Note this hasn't been tested yet when resuming from suspend. If you have any problems in that department post a comment below.


Install newest mainline / stable kernel 4.14.xx

It's been confirmed that 4.14.13 improves Touchpad and Keyboard for users of Kernel 4.13.0-26. However as of January 20, 2018 4.14.14 is now the newest kernel and it includes Spectre support but runs 2% slower.

January 23, 2018 - Kernel 4.14.15 released. January 31, 2018 - Kernel 4.14.16 released.

In the bug report above a developer recommends trying the most current mainline (stable) kernel. In some cases an OP wants to go to a higher kernel number rather than a lower one. This section focuses on how to move up to the latest mainline (stable) kernel.

There are instances going back to August 2017 where the touchpad didn't work that is unrelated to Kernel 4.13.0-26 automatic Ubuntu LTS upgrade but one of the answers still require Kernel 4.14 anyway: Touchpad not detected on Lenovo Ideapad 320 with Kubuntu 17.04.

On January 10, 2018 the latest stable mainline kernel was 4.14.13. If you choose to manually install it you should know:

  • Older LTS kernels will not get updated until they are greater than the main menu first option titled Ubuntu.
  • Manually installed kernels are not removed with the usual sudo apt auto-remove command. You need to follow this: How do I remove old kernel versions to clean up the boot menu?
  • Monitor developments in the older kernels for when you want to get back on the regular LTS kernel update method. Then delete the manually installed mainline kernel as described in the previous bullet point link.
  • After manually removing the newest mainline kernel run sudo update-grub and then Ubuntu's latest LTS kernel will be the first option called Ubuntu on Grub's main menu.

Now that the warning are out of the way, to install the latest mainline kernel (4.14.13) follow this link: How to update kernel to the latest mainline version without any Distro-upgrade?

Mainline Kernel 4.14.13.png

Periodically watch the LTS kernel updates you missed

If you have updated to the latest kernel it's important to see the older kernels you've missed using this command:

$ apt-cache search . | grep 'image-4.13.0-..-generic'
linux-image-4.13.0-16-generic - Linux kernel image for version 4.13.0 on 64 bit x86 SMP
(... SNIP ....)
linux-image-4.13.0-26-generic - Linux kernel image for version 4.13.0 on 64 bit x86 SMP
linux-image-4.13.0-31-generic - Linux kernel image for version 4.13.0 on 64 bit x86 SMP
linux-image-4.13.0-32-generic - Linux kernel image for version 4.13.0 on 64 bit x86 SMP
(... SNIP ....)

When you see a newer supported kernel offered by Ubuntu Kernel Team you should install it and test it. For example to see what to install for 4.13.0-32 use:

$ apt-cache search . | grep '4.13.0-32-generic'
linux-cloud-tools-4.13.0-32-generic - Linux kernel version specific cloud tools for version 4.13.0-32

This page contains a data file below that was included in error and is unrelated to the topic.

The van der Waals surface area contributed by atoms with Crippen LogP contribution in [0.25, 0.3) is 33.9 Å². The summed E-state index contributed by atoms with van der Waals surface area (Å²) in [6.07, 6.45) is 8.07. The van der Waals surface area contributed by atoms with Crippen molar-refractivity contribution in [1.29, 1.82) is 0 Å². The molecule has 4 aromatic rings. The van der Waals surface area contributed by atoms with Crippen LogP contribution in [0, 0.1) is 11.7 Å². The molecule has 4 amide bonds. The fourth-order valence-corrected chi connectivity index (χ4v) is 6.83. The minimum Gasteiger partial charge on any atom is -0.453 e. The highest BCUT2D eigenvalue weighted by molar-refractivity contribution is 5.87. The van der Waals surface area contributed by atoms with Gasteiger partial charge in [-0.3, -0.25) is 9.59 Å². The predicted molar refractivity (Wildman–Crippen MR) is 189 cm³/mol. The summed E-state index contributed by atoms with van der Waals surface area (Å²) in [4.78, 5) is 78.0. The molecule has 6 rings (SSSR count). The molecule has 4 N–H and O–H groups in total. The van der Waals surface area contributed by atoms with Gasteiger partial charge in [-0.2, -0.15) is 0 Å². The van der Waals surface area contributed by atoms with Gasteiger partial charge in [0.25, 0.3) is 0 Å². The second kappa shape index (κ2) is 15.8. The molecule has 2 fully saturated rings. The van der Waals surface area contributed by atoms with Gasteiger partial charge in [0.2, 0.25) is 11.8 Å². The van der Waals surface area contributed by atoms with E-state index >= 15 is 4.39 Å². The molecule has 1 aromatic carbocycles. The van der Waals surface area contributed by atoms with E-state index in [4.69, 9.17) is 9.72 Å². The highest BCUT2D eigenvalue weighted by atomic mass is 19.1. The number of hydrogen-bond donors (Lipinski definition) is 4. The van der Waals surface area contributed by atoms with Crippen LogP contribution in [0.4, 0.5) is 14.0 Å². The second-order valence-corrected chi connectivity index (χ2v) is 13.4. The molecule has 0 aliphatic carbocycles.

linux-headers-4.13.0-32-generic - Linux kernel headers for version 4.13.0 on 64 bit x86 SMP
linux-image-4.13.0-32-generic - Linux kernel image for version 4.13.0 on 64 bit x86 SMP
linux-image-extra-4.13.0-32-generic - Linux kernel extra modules for version 4.13.0 on 64 bit x86 SMP
linux-signed-image-4.13.0-32-generic - Signed kernel image generic
linux-tools-4.13.0-32-generic - Linux kernel version specific tools for version 4.13.0-32

Most users won't need all these packages. Usually just headers, image, image-extra and signed-image.

  • You sir, are a lifesaver. The workarounds you mentioned (rmmod peaq_wmi, reloading psmouse) work perfectly on my Lenovo Flex 2 Pro-15. Hopefully this will get fixed permanently in a decent 4.13 (or 4.14) kernel update (kernel 4.10 doesn't have these problems). – iGadget Jan 31 '18 at 9:18
  • Wouldn't apt-cache search linux-image-4.13.0* provide the kernel list result without the need of grep ? – Elder Geek Feb 5 '18 at 3:55
  • @ElderGeek Yes it does. I was using existing Q&A here in AU and modifying it to suit the purpose. I'm kind of apt-cache challenged. Thanks for pointing out how to save some microseconds. Also thanks for reading to the bottom of my long post :) – WinEunuuchs2Unix Feb 5 '18 at 4:13
  • I'm still using a previous kernel version so I found it interesting. Thanks for writing it! ;-) – Elder Geek Feb 5 '18 at 14:17
0

I'd the same problem, it could be a driver touchpad issue.

In my case, I had a conflict between the old synaptic driver and the new libinput package. This topic helps me : Debian GNOME: touchpad settings missing. Use libinput instead of synaptics

After fresh install of libinput, I ran :

sudo apt-get purge xserver-xorg-input-synaptics

And my touchpad works again

  • The OP is using Ubuntu version 16.04. Are you using the same version or 17.xx? – WinEunuuchs2Unix Jan 16 '18 at 0:43
  • True, I'm using Ubuntu 17.10 – demiton Jan 22 '18 at 18:30
  • Copy and paste your answer here. It could be right. – WinEunuuchs2Unix Jan 23 '18 at 0:21
0

I have the same issue on Ubuntu 16.04 with 4.13.0-36-generic Kernel.
To disable PEAQ WMI Hotkeys Permanently, Use command: sudo modprobe -r peaq_wmi, which worked for me.

Add the two lines below to the end of the file, /etc/modprobe.d/blacklist.conf:

#spams ^@
blacklist peaq_wmi